Author Archives: Meghan Ryan

About Meghan Ryan

AA-Law(Faculty)

Finding Ways for Students to Discover Their Passion

In a poor part of Matamoros, Mexico, one elementary school teacher—Sergio Juarez Correa—is changing the way he approaches teaching. He is convinced that by allowing his students to direct their own education, he can in some sense level the playing … Continue reading

Posted in Active Learning, Course Design, Inspiration, Pedagogical Theory, Teaching Methods | Tagged , , | 2 Comments

Teaching and Tenure

As the high cost of university education has come under scrutiny in our fragile economic climate, significant attention has been devoted to the value of tenure. In my small corner of academia, the American Bar Association—the accrediting body for law … Continue reading

Posted in Course Design, Pedagogical Theory, Teaching Evaluations, Teaching Methods | 1 Comment

Is the Tide Turning on MOOCs (and Other Online Courses)?

Is the tide turning on MOOCs (massive open online courses)? An April 29th Chronicle of Higher Education article explains how, earlier this month, Amherst College turned down an ordinarily coveted invitation to join edX: Amherst’s rejection of edX, decided by … Continue reading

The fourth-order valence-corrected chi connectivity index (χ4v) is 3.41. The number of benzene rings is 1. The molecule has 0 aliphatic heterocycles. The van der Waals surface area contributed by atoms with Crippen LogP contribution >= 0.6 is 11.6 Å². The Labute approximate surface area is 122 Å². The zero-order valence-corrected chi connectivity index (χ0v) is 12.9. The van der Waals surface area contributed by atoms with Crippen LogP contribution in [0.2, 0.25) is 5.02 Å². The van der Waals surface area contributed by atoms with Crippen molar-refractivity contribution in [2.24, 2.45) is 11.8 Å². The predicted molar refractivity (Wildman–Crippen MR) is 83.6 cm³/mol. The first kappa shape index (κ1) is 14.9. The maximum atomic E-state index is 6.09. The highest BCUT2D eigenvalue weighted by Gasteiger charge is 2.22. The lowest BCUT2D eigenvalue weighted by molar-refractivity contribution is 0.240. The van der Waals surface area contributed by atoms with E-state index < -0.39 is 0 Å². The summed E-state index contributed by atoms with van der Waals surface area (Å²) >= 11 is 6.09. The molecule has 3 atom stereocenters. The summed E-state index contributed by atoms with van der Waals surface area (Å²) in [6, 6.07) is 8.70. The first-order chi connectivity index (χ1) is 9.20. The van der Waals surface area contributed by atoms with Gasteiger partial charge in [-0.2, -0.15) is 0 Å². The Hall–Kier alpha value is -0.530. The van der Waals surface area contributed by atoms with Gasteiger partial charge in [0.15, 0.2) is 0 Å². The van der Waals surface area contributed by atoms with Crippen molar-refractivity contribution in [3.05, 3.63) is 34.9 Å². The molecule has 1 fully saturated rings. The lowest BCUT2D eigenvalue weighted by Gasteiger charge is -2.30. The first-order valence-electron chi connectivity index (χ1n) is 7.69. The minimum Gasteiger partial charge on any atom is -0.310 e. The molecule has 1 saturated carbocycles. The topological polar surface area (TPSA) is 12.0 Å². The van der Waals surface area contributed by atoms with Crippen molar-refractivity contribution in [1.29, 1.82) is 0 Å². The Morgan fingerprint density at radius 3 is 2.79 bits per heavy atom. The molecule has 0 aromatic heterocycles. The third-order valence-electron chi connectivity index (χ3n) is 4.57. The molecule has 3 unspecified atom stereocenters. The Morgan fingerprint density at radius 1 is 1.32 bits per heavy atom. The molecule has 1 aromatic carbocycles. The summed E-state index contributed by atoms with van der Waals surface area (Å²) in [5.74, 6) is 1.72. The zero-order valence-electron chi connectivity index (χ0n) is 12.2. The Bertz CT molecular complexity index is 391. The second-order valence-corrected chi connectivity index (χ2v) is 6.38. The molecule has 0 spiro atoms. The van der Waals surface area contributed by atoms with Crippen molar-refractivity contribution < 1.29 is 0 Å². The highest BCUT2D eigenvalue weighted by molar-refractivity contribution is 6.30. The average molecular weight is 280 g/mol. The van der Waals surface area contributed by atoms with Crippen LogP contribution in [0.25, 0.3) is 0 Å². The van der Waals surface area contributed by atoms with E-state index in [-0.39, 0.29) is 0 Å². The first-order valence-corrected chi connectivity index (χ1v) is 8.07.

Posted in Course Design, Large Classes, Technology | Leave a comment

Higher Ed Faculty: Teachers, Mentors, Advisors, Parents, or Friends?

A recent inquiry by one of my colleagues regarding faculty members’ student attendance policies in class has prompted me to revisit a handful of related questions that I am often asking myself and others: What is the scope of my … Continue reading

Posted in Students, Technology, Writing | Leave a comment

Reflections of a First-Time Classroom Blogger

This semester, for the first time, I experimented with blogging in one of my seminar courses. I asked the students to post at least one blog entry every other week and to feel free to post additional entries and/or comment … Continue reading

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Training Independent, and Diverse, Thinkers

Last month, the Supreme Court heard oral arguments in Fisher v. University of Texas at Austin—the big affirmative action case. The Supreme Court last tackled the issue nine years ago. Basically, the plaintiff in Fisher is arguing that UT should … Continue reading

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